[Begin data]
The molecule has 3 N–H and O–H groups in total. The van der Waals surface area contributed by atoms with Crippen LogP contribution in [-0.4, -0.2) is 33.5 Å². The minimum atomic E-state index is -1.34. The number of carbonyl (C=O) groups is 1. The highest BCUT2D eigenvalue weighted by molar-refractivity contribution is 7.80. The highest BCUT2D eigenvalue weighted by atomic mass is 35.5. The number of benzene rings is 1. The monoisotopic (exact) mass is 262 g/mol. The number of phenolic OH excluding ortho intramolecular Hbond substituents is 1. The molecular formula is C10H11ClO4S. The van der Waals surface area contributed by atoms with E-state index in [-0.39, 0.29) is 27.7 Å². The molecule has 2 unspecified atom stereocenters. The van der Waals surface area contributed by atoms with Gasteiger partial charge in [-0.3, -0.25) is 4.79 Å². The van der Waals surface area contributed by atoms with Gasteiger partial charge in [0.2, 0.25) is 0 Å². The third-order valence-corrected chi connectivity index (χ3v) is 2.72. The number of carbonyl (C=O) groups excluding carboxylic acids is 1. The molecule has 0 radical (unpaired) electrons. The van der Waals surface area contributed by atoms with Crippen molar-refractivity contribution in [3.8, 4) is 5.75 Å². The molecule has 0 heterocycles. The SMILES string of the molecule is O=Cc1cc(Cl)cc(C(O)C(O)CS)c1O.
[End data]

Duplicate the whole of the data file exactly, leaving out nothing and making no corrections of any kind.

The molecule has 3 N–H and O–H groups in total. The van der Waals surface area contributed by atoms with Crippen LogP contribution in [-0.4, -0.2) is 33.5 Å². The minimum atomic E-state index is -1.34. The number of carbonyl (C=O) groups is 1. The highest BCUT2D eigenvalue weighted by molar-refractivity contribution is 7.80. The highest BCUT2D eigenvalue weighted by atomic mass is 35.5. The number of benzene rings is 1. The monoisotopic (exact) mass is 262 g/mol. The number of phenolic OH excluding ortho intramolecular Hbond substituents is 1. The molecular formula is C10H11ClO4S. The van der Waals surface area contributed by atoms with E-state index in [-0.39, 0.29) is 27.7 Å². The molecule has 2 unspecified atom stereocenters. The van der Waals surface area contributed by atoms with Gasteiger partial charge in [-0.3, -0.25) is 4.79 Å². The van der Waals surface area contributed by atoms with Gasteiger partial charge in [0.2, 0.25) is 0 Å². The third-order valence-corrected chi connectivity index (χ3v) is 2.72. The number of carbonyl (C=O) groups excluding carboxylic acids is 1. The molecule has 0 radical (unpaired) electrons. The van der Waals surface area contributed by atoms with Crippen molar-refractivity contribution in [3.8, 4) is 5.75 Å². The molecule has 0 heterocycles. The SMILES string of the molecule is O=Cc1cc(Cl)cc(C(O)C(O)CS)c1O.